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svnfightsvn

amp question with parallel speaker wiring

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svnfightsvn

So I have a quick question that I think I already know the answer of, but I'd like to be sure.

I have a RF 400.4 amp, 4 channels, 50 watts per channel at 4 ohms.

This amp is driving my in-boat speakers (RF M262B) of which I have 3 pairs (6 speakers total). The speakers are 4 ohms rated at 75 RMS.

I have the bow and the cockpit speakers wired in parallel to the front 2 channels and the lounge speakers wired up to the rear channels.

I know that the rears are under-powered because they are rated at 75 RMS, but the amp only puts out 50 watts per channel.

My question is the bow and cockpit speakers. I have them wired in parallel to the front 2 channels, so does that mean that each speaker is getting 100 watts? My understanding was that parallel wiring of speakers decreases the impedance by 2 times what the wattage is...

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Bobby Light

With the way you have it wired all our speakers are getting 50 watts to them, the paralleled speakers will split the 100 watts the amp puts out at 2 ohms. In this case parallel wiring those speakers halves the impedance and doubles the power from the amp.

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wheelman

Exactly as bobby said.

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svnfightsvn

The specs on the amp says it puts out 100 watts at 2 ohms

So are my four speakers that are wired in parallel getting 100 watts each?

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shawndoggy

100w total. if you have two speakers on that channel, then yes the two speakers are getting 100w.... between the two of them. So 50w apiece.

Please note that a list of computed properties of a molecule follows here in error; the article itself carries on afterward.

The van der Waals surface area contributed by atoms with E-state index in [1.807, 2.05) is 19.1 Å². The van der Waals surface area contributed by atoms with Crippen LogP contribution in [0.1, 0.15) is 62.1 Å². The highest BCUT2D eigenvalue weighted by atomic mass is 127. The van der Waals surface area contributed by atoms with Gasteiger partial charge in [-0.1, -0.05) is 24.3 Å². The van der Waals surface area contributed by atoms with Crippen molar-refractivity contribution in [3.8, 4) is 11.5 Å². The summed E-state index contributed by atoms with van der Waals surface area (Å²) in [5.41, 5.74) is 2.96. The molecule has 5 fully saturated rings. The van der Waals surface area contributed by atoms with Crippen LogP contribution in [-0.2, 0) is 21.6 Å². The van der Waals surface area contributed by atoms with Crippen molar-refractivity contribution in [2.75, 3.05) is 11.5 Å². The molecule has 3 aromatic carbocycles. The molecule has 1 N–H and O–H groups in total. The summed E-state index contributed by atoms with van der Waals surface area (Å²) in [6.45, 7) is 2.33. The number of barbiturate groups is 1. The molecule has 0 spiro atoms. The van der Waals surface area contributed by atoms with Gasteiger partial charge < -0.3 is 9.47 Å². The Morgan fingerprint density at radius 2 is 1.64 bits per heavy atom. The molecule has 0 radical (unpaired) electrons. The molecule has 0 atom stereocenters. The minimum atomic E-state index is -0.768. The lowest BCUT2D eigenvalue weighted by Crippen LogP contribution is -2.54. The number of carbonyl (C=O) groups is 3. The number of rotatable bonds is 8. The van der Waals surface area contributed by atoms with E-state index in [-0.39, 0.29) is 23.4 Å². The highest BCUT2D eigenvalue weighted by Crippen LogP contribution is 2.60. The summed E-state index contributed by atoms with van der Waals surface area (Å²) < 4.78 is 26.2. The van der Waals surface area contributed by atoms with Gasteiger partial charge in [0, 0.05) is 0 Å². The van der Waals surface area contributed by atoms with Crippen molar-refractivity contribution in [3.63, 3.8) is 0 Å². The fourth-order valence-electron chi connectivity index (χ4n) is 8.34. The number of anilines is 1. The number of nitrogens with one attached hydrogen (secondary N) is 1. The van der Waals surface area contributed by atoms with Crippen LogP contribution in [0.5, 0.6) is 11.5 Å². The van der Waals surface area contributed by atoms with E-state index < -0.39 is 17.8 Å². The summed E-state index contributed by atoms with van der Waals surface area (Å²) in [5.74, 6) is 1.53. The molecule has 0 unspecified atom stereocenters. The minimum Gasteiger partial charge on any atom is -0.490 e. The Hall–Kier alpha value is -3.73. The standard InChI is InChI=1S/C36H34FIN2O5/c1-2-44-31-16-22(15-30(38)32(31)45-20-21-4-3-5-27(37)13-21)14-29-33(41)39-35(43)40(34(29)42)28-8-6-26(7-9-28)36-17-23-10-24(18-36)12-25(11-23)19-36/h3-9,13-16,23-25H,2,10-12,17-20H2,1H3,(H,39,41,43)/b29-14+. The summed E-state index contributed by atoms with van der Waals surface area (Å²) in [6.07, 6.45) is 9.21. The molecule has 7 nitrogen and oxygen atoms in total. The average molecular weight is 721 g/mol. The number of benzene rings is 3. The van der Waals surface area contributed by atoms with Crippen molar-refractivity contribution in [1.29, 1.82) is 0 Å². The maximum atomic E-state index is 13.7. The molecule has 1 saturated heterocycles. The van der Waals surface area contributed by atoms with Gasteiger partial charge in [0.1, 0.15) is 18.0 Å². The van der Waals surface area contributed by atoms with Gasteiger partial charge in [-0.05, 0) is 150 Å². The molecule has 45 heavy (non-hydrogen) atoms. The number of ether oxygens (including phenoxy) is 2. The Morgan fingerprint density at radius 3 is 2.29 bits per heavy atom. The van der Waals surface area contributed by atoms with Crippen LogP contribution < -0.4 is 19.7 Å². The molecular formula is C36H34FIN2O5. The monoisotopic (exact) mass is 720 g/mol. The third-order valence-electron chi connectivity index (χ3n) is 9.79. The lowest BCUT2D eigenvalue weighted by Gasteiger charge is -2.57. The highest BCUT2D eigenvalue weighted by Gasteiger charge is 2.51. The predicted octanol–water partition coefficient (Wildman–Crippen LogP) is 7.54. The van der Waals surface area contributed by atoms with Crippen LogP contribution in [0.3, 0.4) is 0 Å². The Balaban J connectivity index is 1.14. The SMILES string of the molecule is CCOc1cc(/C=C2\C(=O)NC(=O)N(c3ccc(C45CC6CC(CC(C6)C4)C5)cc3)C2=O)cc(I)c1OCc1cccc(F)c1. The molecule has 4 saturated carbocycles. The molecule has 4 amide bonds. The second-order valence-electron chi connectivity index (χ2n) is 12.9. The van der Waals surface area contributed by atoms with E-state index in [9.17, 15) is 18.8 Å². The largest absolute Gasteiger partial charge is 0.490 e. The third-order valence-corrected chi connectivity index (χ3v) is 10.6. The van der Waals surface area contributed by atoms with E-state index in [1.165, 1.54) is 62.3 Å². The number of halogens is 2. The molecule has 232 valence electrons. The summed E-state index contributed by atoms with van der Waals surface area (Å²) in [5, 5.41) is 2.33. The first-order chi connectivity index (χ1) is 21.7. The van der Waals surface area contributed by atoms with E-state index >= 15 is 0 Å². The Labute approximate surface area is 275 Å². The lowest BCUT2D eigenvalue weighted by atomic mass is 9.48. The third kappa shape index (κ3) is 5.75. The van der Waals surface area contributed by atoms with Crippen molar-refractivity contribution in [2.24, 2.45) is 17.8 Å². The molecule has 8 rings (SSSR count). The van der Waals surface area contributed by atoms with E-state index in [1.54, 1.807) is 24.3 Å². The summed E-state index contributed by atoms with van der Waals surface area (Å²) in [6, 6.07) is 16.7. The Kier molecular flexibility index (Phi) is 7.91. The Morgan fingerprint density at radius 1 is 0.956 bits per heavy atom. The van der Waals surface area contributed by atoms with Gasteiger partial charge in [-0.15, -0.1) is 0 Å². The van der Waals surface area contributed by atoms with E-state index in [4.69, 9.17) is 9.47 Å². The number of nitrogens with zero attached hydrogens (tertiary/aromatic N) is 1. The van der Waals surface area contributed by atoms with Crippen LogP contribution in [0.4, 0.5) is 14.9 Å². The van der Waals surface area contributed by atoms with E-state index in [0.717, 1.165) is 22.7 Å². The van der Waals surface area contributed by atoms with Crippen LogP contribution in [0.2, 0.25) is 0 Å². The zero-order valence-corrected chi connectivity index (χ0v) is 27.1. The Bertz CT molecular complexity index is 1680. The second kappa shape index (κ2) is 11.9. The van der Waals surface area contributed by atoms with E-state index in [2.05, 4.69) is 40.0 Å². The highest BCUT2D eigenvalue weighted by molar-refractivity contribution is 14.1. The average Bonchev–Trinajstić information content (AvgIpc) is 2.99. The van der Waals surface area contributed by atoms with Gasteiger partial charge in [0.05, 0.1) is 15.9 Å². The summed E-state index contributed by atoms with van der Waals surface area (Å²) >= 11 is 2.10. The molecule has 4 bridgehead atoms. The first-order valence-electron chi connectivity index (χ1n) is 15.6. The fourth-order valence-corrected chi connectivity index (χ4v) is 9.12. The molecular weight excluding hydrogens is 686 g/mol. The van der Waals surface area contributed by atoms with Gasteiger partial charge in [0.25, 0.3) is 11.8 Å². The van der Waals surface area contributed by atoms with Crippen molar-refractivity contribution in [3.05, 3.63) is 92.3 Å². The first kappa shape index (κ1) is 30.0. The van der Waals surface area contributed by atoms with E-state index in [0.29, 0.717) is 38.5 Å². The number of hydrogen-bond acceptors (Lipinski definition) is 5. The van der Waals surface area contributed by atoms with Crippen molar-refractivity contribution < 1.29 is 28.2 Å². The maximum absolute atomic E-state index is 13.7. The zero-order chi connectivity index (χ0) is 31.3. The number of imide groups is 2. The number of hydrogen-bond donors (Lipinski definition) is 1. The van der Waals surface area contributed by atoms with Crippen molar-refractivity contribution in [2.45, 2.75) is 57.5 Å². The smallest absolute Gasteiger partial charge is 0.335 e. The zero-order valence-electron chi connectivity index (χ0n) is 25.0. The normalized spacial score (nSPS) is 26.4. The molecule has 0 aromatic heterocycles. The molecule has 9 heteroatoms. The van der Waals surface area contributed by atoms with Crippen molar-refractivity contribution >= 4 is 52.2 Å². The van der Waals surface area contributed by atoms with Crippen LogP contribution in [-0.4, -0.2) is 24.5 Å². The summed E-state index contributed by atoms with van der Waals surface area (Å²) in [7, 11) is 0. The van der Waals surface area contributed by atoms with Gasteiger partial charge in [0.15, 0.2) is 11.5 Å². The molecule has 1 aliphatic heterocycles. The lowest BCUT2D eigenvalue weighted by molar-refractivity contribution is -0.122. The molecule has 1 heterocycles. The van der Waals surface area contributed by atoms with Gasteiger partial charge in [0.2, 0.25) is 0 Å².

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svnfightsvn

so ALL my in-boat speakers are underpowered...wonderful :)

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Earmark Marine

svnfightsvn, on 18 Sept 2013 - 3:57 PM, said:

so ALL my in-boat speakers are underpowered...wonderful :)

Hold your horses. The difference between 50 and 75 watts is minor in respect to a difference in volume. Keep in mind that acoustic output differences are related to a change in power ratio and not necessarily a wattage number. So a difference of 25 watts between 5 and 30 watts is huge. But the difference between 50 and 75 watts is just above the minimum audible threshold.

Those speaker power specs are less about the actual required power and more about the speaker's thermal capacity.

You're okay. You'll just know that the speakers can handle more power if needed in the future.

David

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shawndoggy

so ALL my in-boat speakers are underpowered...wonderful :)

close enough. Doubtful you'd hear a difference on the water.

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Bawshogg

But for those WW followers, What is David all in a tizzy over if 55 watts really doesnt mean much?

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Bobby Light

But for those WW followers, What is David all in a tizzy over if 55 watts really doesnt mean much?

It only matters when it's on the agenda.

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svnfightsvn